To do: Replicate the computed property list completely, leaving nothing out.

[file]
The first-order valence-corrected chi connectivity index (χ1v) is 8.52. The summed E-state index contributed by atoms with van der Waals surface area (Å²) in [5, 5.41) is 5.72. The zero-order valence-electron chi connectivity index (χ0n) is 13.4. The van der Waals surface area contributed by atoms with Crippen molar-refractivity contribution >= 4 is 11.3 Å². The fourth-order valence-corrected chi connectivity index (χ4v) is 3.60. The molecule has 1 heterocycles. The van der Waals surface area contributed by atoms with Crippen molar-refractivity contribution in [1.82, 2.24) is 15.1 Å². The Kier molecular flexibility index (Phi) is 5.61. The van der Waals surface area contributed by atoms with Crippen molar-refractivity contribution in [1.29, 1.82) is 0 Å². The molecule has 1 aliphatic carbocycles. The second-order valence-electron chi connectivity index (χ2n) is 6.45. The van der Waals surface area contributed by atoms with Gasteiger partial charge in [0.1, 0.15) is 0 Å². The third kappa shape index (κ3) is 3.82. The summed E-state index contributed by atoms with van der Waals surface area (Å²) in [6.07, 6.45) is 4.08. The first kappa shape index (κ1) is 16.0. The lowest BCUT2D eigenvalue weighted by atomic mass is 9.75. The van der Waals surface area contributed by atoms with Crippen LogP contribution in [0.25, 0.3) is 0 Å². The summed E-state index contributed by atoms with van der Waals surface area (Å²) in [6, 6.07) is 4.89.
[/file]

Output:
The first-order valence-corrected chi connectivity index (χ1v) is 8.52. The summed E-state index contributed by atoms with van der Waals surface area (Å²) in [5, 5.41) is 5.72. The zero-order valence-electron chi connectivity index (χ0n) is 13.4. The van der Waals surface area contributed by atoms with Crippen molar-refractivity contribution >= 4 is 11.3 Å². The fourth-order valence-corrected chi connectivity index (χ4v) is 3.60. The molecule has 1 heterocycles. The van der Waals surface area contributed by atoms with Crippen molar-refractivity contribution in [1.82, 2.24) is 15.1 Å². The Kier molecular flexibility index (Phi) is 5.61. The van der Waals surface area contributed by atoms with Crippen molar-refractivity contribution in [1.29, 1.82) is 0 Å². The molecule has 1 aliphatic carbocycles. The second-order valence-electron chi connectivity index (χ2n) is 6.45. The van der Waals surface area contributed by atoms with Gasteiger partial charge in [0.1, 0.15) is 0 Å². The third kappa shape index (κ3) is 3.82. The summed E-state index contributed by atoms with van der Waals surface area (Å²) in [6.07, 6.45) is 4.08. The first kappa shape index (κ1) is 16.0. The lowest BCUT2D eigenvalue weighted by atomic mass is 9.75. The van der Waals surface area contributed by atoms with Crippen LogP contribution in [0.25, 0.3) is 0 Å². The summed E-state index contributed by atoms with van der Waals surface area (Å²) in [6, 6.07) is 4.89.